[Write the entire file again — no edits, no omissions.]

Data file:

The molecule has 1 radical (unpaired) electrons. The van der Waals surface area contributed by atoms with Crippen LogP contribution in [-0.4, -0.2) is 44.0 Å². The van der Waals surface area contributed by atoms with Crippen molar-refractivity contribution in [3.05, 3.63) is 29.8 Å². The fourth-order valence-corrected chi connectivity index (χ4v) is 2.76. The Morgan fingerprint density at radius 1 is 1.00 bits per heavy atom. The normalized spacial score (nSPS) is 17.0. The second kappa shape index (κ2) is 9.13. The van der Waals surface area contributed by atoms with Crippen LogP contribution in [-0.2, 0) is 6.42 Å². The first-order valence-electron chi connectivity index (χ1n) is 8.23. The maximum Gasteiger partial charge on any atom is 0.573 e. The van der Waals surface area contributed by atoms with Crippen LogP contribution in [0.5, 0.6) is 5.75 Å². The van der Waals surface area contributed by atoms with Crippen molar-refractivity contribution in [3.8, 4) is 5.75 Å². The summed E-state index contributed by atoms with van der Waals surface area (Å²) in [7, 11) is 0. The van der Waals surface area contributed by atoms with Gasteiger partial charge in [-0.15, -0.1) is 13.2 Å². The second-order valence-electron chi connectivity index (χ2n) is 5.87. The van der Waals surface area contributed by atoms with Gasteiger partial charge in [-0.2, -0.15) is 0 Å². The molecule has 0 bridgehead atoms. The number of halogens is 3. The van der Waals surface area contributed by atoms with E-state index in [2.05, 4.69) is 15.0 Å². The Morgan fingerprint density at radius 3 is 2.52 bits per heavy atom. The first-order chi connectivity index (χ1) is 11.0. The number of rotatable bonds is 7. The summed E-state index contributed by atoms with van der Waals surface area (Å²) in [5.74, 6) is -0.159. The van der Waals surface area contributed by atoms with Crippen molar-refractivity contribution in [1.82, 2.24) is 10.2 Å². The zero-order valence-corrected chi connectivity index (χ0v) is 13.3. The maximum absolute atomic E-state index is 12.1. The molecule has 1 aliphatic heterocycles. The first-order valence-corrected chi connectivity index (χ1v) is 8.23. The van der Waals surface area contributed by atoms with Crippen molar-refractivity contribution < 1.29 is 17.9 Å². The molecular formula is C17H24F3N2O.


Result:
The molecule has 1 radical (unpaired) electrons. The van der Waals surface area contributed by atoms with Crippen LogP contribution in [-0.4, -0.2) is 44.0 Å². The van der Waals surface area contributed by atoms with Crippen molar-refractivity contribution in [3.05, 3.63) is 29.8 Å². The fourth-order valence-corrected chi connectivity index (χ4v) is 2.76. The Morgan fingerprint density at radius 1 is 1.00 bits per heavy atom. The normalized spacial score (nSPS) is 17.0. The second kappa shape index (κ2) is 9.13. The van der Waals surface area contributed by atoms with Crippen LogP contribution in [-0.2, 0) is 6.42 Å². The first-order valence-electron chi connectivity index (χ1n) is 8.23. The maximum Gasteiger partial charge on any atom is 0.573 e. The van der Waals surface area contributed by atoms with Crippen LogP contribution in [0.5, 0.6) is 5.75 Å². The van der Waals surface area contributed by atoms with Crippen molar-refractivity contribution in [3.8, 4) is 5.75 Å². The summed E-state index contributed by atoms with van der Waals surface area (Å²) in [7, 11) is 0. The van der Waals surface area contributed by atoms with Gasteiger partial charge in [-0.15, -0.1) is 13.2 Å². The second-order valence-electron chi connectivity index (χ2n) is 5.87. The van der Waals surface area contributed by atoms with Gasteiger partial charge in [-0.2, -0.15) is 0 Å². The molecule has 0 bridgehead atoms. The number of halogens is 3. The van der Waals surface area contributed by atoms with E-state index in [2.05, 4.69) is 15.0 Å². The Morgan fingerprint density at radius 3 is 2.52 bits per heavy atom. The first-order chi connectivity index (χ1) is 11.0. The number of rotatable bonds is 7. The summed E-state index contributed by atoms with van der Waals surface area (Å²) in [5.74, 6) is -0.159. The van der Waals surface area contributed by atoms with Crippen molar-refractivity contribution in [1.82, 2.24) is 10.2 Å². The zero-order valence-corrected chi connectivity index (χ0v) is 13.3. The maximum absolute atomic E-state index is 12.1. The molecule has 1 aliphatic heterocycles. The first-order valence-corrected chi connectivity index (χ1v) is 8.23. The van der Waals surface area contributed by atoms with Crippen molar-refractivity contribution < 1.29 is 17.9 Å². The molecular formula is C17H24F3N2O.